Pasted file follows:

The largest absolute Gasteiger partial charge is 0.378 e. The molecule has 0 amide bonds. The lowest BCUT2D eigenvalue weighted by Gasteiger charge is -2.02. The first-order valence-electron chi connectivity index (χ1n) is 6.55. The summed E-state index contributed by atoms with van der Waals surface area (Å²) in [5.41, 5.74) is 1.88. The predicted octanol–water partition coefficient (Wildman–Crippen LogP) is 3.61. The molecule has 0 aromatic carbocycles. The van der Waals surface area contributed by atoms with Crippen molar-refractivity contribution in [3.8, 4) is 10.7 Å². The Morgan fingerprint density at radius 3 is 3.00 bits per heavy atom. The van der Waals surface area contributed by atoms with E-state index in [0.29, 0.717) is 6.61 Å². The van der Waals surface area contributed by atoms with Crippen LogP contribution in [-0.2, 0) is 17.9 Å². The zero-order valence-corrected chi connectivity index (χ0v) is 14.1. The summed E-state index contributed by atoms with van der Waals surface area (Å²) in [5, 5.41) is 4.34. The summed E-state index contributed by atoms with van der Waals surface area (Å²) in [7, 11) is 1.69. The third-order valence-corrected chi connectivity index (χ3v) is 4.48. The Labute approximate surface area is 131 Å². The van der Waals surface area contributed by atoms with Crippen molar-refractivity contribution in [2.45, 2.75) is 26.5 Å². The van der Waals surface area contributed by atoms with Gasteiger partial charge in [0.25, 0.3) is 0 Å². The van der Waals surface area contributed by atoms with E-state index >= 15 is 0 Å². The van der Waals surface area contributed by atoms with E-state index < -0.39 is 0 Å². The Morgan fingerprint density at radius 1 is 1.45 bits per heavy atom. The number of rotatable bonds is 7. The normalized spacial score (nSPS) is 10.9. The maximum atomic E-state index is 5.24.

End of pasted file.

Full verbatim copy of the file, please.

The largest absolute Gasteiger partial charge is 0.378 e. The molecule has 0 amide bonds. The lowest BCUT2D eigenvalue weighted by Gasteiger charge is -2.02. The first-order valence-electron chi connectivity index (χ1n) is 6.55. The summed E-state index contributed by atoms with van der Waals surface area (Å²) in [5.41, 5.74) is 1.88. The predicted octanol–water partition coefficient (Wildman–Crippen LogP) is 3.61. The molecule has 0 aromatic carbocycles. The van der Waals surface area contributed by atoms with Crippen molar-refractivity contribution in [3.8, 4) is 10.7 Å². The Morgan fingerprint density at radius 3 is 3.00 bits per heavy atom. The van der Waals surface area contributed by atoms with E-state index in [0.29, 0.717) is 6.61 Å². The van der Waals surface area contributed by atoms with Crippen LogP contribution in [-0.2, 0) is 17.9 Å². The zero-order valence-corrected chi connectivity index (χ0v) is 14.1. The summed E-state index contributed by atoms with van der Waals surface area (Å²) in [5, 5.41) is 4.34. The summed E-state index contributed by atoms with van der Waals surface area (Å²) in [7, 11) is 1.69. The third-order valence-corrected chi connectivity index (χ3v) is 4.48. The Labute approximate surface area is 131 Å². The van der Waals surface area contributed by atoms with Crippen molar-refractivity contribution in [2.45, 2.75) is 26.5 Å². The van der Waals surface area contributed by atoms with Gasteiger partial charge in [0.25, 0.3) is 0 Å². The van der Waals surface area contributed by atoms with E-state index >= 15 is 0 Å². The van der Waals surface area contributed by atoms with E-state index < -0.39 is 0 Å². The Morgan fingerprint density at radius 1 is 1.45 bits per heavy atom. The number of rotatable bonds is 7. The normalized spacial score (nSPS) is 10.9. The maximum atomic E-state index is 5.24.